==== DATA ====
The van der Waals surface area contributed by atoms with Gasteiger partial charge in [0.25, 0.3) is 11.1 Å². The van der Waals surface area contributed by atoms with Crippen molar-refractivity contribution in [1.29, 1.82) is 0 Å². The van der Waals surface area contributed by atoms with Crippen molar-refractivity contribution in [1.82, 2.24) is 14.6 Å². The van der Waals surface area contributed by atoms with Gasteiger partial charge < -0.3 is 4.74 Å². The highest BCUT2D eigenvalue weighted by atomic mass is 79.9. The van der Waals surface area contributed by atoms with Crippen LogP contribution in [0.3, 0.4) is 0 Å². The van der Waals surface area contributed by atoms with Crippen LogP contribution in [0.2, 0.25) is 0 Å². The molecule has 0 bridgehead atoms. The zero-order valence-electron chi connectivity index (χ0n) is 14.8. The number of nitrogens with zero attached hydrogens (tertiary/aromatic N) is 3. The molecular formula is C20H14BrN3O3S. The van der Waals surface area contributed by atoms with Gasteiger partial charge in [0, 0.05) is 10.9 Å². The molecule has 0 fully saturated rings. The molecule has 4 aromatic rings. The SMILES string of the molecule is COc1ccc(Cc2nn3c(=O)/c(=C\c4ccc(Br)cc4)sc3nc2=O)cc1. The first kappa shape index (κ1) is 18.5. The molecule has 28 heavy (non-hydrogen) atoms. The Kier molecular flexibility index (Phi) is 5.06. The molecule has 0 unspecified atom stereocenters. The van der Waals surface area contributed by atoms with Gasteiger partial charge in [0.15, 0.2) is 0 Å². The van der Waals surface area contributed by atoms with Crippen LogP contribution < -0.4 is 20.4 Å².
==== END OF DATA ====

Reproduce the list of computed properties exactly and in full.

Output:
The van der Waals surface area contributed by atoms with Gasteiger partial charge in [0.25, 0.3) is 11.1 Å². The van der Waals surface area contributed by atoms with Crippen molar-refractivity contribution in [1.29, 1.82) is 0 Å². The van der Waals surface area contributed by atoms with Crippen molar-refractivity contribution in [1.82, 2.24) is 14.6 Å². The van der Waals surface area contributed by atoms with Gasteiger partial charge < -0.3 is 4.74 Å². The highest BCUT2D eigenvalue weighted by atomic mass is 79.9. The van der Waals surface area contributed by atoms with Crippen LogP contribution in [0.3, 0.4) is 0 Å². The van der Waals surface area contributed by atoms with Crippen LogP contribution in [0.2, 0.25) is 0 Å². The molecule has 0 bridgehead atoms. The zero-order valence-electron chi connectivity index (χ0n) is 14.8. The number of nitrogens with zero attached hydrogens (tertiary/aromatic N) is 3. The molecular formula is C20H14BrN3O3S. The van der Waals surface area contributed by atoms with Gasteiger partial charge in [0, 0.05) is 10.9 Å². The molecule has 0 fully saturated rings. The molecule has 4 aromatic rings. The SMILES string of the molecule is COc1ccc(Cc2nn3c(=O)/c(=C\c4ccc(Br)cc4)sc3nc2=O)cc1. The first kappa shape index (κ1) is 18.5. The molecule has 28 heavy (non-hydrogen) atoms. The Kier molecular flexibility index (Phi) is 5.06. The molecule has 0 unspecified atom stereocenters. The van der Waals surface area contributed by atoms with Gasteiger partial charge in [0.15, 0.2) is 0 Å². The van der Waals surface area contributed by atoms with Crippen LogP contribution < -0.4 is 20.4 Å².